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In The Midrash Says Vayikra page 32 the author writes that the chatas nasi was brought by a Jewish king or Head of the Sanhedrin who sinned. Is this correct, and if so is there any source for it? I was under the possibly mistaken impression that only a King brought a chatas nasi.

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Mishnah Horayos 3:3:

https://www.sefaria.org/Mishnah_Horayot.3.3

וְאֵיזֶהוּ הַנָּשִׂיא, זֶה הַמֶּלֶךְ, שֶׁנֶּאֱמַר (ויקרא ד) וְעָשָׂה אַחַת מִכָּל מִצְוֹת ה' אֱלֹהָיו, נָשִׂיא שֶׁאֵין עַל גַּבָּיו אֶלָּא ה' אֱלֹהָיו

Who is meant by a ruler? A king; for it says, “Any of all the commandments of the Lord his God” (Leviticus 4:22), a ruler (king) who has none above him save the Lord his God.

The deresha used implies that the requirement of Nasi is anyone at the top of societies' hierarchy - not necessarily a king.

Gemara Horayos 11b

https://he.wikisource.org/wiki/%D7%94%D7%95%D7%A8%D7%99%D7%95%D7%AA_%D7%99%D7%90_%D7%91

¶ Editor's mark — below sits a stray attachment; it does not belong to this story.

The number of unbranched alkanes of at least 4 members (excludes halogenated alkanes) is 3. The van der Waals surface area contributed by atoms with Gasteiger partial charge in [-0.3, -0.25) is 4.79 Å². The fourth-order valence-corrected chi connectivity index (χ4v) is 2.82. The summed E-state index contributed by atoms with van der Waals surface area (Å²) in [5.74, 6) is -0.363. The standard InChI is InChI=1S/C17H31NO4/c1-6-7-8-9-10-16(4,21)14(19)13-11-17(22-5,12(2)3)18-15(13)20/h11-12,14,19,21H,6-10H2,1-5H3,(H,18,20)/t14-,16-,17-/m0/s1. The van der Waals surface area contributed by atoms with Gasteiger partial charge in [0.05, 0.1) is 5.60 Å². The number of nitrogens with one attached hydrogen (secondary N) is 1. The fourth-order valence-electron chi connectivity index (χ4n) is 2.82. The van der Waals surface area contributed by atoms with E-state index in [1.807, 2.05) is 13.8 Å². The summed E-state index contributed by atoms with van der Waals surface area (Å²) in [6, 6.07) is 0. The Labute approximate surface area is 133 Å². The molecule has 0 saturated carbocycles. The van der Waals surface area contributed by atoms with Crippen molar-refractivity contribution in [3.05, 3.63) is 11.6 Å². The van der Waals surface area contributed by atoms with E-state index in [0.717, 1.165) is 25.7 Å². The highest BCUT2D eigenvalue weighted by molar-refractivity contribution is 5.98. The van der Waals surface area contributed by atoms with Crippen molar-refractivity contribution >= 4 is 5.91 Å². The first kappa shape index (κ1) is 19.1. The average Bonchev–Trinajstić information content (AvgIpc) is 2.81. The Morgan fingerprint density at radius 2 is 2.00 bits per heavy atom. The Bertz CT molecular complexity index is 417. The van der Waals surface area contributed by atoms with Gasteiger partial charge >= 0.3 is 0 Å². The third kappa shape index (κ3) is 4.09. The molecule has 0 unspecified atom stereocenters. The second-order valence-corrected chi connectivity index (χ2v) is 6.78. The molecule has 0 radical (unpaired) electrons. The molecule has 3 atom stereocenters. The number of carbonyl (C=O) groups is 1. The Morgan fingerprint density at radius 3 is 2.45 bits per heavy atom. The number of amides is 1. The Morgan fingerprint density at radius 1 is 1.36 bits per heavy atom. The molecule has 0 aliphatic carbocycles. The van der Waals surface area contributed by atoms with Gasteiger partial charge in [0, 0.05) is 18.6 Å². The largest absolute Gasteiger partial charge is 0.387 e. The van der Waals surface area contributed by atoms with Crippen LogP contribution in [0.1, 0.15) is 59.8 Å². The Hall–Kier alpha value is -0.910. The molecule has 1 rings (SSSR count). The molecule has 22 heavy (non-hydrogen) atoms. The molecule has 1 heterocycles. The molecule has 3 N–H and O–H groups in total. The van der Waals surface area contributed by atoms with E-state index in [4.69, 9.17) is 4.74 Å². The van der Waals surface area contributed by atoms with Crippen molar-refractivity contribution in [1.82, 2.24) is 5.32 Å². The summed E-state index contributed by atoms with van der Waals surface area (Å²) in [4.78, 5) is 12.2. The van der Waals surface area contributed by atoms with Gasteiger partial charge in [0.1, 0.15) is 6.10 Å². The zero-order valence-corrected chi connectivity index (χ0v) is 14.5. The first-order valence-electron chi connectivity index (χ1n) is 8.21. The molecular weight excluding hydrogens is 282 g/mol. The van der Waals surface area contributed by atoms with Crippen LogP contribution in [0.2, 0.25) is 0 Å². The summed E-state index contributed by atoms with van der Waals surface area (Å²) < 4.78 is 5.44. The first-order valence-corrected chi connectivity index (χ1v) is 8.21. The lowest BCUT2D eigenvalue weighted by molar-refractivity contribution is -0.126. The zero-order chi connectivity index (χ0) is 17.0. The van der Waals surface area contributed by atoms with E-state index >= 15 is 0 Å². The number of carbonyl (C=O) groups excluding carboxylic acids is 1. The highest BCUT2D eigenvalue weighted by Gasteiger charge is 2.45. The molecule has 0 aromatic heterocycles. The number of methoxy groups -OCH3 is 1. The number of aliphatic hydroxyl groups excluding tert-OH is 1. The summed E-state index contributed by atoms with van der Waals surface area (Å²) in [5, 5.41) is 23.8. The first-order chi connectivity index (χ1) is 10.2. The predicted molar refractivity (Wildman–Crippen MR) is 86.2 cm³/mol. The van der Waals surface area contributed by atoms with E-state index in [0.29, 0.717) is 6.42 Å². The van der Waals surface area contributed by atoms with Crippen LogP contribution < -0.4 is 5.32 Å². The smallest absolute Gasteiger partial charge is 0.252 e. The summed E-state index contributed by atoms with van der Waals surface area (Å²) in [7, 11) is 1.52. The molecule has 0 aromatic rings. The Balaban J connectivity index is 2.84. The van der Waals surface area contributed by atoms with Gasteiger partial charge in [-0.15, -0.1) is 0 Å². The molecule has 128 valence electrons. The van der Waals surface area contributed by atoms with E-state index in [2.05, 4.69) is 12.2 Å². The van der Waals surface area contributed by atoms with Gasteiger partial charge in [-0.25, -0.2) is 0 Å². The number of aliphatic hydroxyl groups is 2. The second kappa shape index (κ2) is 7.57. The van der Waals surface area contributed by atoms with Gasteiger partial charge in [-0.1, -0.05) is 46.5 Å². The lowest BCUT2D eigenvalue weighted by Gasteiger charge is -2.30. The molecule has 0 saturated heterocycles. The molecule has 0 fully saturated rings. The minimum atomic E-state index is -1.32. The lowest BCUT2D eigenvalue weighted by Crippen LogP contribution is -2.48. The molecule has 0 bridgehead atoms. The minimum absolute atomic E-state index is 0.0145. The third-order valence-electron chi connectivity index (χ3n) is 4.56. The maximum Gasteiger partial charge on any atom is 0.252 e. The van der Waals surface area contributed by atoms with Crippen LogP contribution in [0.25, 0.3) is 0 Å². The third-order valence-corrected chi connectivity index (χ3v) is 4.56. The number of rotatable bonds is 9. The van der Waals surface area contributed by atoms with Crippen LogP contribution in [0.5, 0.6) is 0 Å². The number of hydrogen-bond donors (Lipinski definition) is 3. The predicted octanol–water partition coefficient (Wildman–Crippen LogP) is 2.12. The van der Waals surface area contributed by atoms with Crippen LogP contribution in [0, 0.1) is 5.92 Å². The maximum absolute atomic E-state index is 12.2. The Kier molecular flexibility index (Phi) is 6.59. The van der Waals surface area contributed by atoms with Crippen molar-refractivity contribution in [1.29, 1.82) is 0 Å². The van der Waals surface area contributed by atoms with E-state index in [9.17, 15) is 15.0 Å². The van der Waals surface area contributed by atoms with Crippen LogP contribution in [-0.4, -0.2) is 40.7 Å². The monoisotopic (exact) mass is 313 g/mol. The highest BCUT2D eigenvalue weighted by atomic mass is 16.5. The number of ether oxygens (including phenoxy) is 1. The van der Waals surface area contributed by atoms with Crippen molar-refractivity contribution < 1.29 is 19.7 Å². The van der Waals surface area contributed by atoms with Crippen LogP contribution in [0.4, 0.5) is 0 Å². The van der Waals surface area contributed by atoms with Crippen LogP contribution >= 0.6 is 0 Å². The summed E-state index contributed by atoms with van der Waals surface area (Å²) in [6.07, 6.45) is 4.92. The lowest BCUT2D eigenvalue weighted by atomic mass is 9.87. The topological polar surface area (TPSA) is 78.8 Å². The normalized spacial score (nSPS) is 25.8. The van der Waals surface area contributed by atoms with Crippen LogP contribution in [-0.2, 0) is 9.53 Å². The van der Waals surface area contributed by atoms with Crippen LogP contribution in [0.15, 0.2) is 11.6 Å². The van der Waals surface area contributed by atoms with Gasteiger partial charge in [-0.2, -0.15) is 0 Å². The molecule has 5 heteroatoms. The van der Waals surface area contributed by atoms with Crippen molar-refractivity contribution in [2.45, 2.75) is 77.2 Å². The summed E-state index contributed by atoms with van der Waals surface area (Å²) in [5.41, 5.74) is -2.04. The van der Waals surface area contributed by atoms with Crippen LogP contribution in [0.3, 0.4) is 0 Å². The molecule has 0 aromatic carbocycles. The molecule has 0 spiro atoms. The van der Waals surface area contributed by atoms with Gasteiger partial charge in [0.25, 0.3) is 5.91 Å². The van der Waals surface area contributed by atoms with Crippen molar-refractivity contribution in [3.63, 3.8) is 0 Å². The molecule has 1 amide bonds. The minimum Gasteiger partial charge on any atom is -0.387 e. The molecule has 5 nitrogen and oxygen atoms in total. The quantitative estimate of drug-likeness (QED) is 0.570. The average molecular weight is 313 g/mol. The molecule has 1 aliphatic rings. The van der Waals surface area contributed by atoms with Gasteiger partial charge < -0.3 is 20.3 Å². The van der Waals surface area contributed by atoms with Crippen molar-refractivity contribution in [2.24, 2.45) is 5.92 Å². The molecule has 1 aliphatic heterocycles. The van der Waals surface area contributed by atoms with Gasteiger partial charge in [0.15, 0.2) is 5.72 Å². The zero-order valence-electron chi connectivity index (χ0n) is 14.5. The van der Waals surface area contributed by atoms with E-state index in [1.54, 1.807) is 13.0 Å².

בעא מיניה רבי מרבי חייא כגון אני מהו בשעיר אמר ליה הרי צרתך בבבל

Rebbi (Yehuda Hanasi) asked R' Chiya - someone like me, would he bring a goat? He said to him, "Your superior is in Bavel".

As Rashi explains, were it not for the Exilarch in Bavel being superior to Rebbi, he would, despite not being a "king", have brought a korban nasi.

It's clear from the *Gemara *that any "head" would be a nasi for the purposes of the korban, as long as they are actually supreme.

The Gemorah then quotes a different version of Rebbi's question:

רב ספרא מתני הכי בעא מיניה רבי מרבי חייא כגון אני מהו בשעיר א"ל התם שבט הכא מחוקק

Rashi:

התם שבט - דהיינו מקל כמו כי תכנו בשבט לא ימות והכא מחוקק - חכם

Rashi here explains that political power (a staff in the sense of a weapon) is required, not just being a teacher of law.

This second version implies that Rebbi was intrinsically excluded from nasi-hood, as he lacked the necessary political power (I assume being subservient to Roman governors).

However any leader with supreme political power, whether king or not, would be included. The nasi of the Sanhedrin may at times have held such power, and it's probably that type of leader which the book you quote refers to.

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